IKEA opens central Paris store to cater for changing tastes

PARIS (Reuters) - IKEA opened its first store in the heart of Paris on Monday, its latest step in developing a new range of shops designed to meet changing customer habits.

IKEA Group President & CEO Jesper Brodin attends the opening of the company's first store in the heart of Paris, France, May 6, 2019. REUTERS/Charles Platiau

IKEA, the world’s biggest furniture retailer, is known for its vast self-service out-of-town stores, but it is adapting its business model in the face of mounting competition and customers who prefer the ease of buying items of furniture online.

To a soundtrack of Abba songs and with staff waving blue and yellow Swedish flags, IKEA opened the doors on Monday at its first store in central Paris, in the Madeleine district, which will be its 34th outlet overall in France.

“La Madeleine is an innovation test laboratory for us. We want to serve the people who know and love IKEA but think IKEA is too far away,” Jesper Brodin, chief executive of Ingka Group which owns most IKEA stores, told Reuters.

“If La Madeleine is successful, we will open more (such)stores in France, but also in the U.S., Japan,” he added.

Its other city center formats include a dedicated kitchen showroom in Stockholm, a London store offering personalized planning for home renovations, and one for living room furniture in Madrid.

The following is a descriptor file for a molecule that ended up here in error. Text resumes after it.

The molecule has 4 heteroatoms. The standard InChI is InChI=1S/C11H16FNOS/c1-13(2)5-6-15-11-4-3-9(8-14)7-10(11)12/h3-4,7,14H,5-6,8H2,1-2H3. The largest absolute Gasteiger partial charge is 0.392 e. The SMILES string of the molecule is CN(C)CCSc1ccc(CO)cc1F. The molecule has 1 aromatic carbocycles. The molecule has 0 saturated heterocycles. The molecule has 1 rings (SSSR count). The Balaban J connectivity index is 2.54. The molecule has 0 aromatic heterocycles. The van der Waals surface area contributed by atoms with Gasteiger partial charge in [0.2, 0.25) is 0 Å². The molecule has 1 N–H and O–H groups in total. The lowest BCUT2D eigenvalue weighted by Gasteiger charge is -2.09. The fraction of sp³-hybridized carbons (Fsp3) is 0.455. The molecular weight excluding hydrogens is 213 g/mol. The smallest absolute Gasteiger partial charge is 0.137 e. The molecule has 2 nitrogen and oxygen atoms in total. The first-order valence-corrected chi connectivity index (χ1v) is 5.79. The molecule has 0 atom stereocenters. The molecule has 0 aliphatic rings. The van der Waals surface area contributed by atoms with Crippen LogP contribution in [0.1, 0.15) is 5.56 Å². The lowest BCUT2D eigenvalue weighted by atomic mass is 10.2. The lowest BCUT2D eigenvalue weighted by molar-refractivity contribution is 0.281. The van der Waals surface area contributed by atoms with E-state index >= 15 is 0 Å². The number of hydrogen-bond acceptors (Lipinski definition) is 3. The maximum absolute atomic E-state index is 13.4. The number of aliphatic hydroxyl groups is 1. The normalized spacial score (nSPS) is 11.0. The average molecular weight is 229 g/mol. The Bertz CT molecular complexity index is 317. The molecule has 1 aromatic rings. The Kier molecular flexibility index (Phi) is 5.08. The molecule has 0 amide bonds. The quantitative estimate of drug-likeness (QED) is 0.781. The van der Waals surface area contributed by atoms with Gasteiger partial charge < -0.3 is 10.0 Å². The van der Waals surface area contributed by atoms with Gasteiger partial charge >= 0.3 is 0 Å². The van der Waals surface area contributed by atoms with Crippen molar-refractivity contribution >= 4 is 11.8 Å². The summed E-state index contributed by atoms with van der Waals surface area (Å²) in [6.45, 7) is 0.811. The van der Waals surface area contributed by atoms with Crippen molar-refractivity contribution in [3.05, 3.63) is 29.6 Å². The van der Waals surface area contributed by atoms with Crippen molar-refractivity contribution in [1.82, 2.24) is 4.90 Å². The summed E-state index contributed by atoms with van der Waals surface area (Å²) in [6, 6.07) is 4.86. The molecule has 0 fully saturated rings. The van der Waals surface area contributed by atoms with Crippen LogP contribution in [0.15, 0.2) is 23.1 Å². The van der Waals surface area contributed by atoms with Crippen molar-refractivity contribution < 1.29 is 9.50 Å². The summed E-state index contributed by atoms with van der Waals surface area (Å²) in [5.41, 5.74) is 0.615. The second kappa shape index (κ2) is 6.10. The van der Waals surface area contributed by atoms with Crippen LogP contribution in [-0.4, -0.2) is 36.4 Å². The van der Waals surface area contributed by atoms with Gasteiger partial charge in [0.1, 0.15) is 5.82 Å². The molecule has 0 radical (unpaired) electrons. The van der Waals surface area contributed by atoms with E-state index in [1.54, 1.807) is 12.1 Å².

IKEA, which had global sales of around 39 billion euros ($44 billion) last year, plans to invest 400 million euros in France over the next three years.

The Madeleine store should also boost Paris’ retail sector, which has been hit by France’s “yellow vest” anti-government protests since late last year.

IKEA’s new French investments will entail upgrades to its existing store network, building up new city center stores, offering new services and improving its online capabilities.

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France is IKEA’s third largest market, after Germany and the United States.

Since taking over as group CEO in 2017, Brodin has led efforts to overhaul the IKEA business model to respond to the rise in ecommerce.

The group is planning to roll out furniture rentals to its main markets to appeal to increasingly environmentally conscious and transient customers.

“Yes, we will test furniture rentals in this (La Madeleine) store, probably within a year,” said Brodin.

To help accelerate its services drive, IKEA bought U.S. odd-jobs site TaskRabbit in September 2017, expanding it in the United States. It has since launched it in Britain and Canada.

“France is next, with Paris this summer,” Brodin said.

The new 5,400 square meter Madeleine store spreads over two levels, and will employ 140 people.

The store will include a salad bar and restaurant, and offer Feng Shui, cooking classes and workshops on repairing furniture or on home renovation. It will also host art exhibits.

Items that cannot be taken from the store can be ordered online and delivered at home or to 350 pickup points for parcels up to 20 kilograms.

IKEA employs around 10,000 people in France, where its sales rose 3 percent in the 2017/18 fiscal year to 2.83 billion euros.

Reporting by Dominique Vidalon; Editing by Emelia Sithole-Matarise and Keith Weir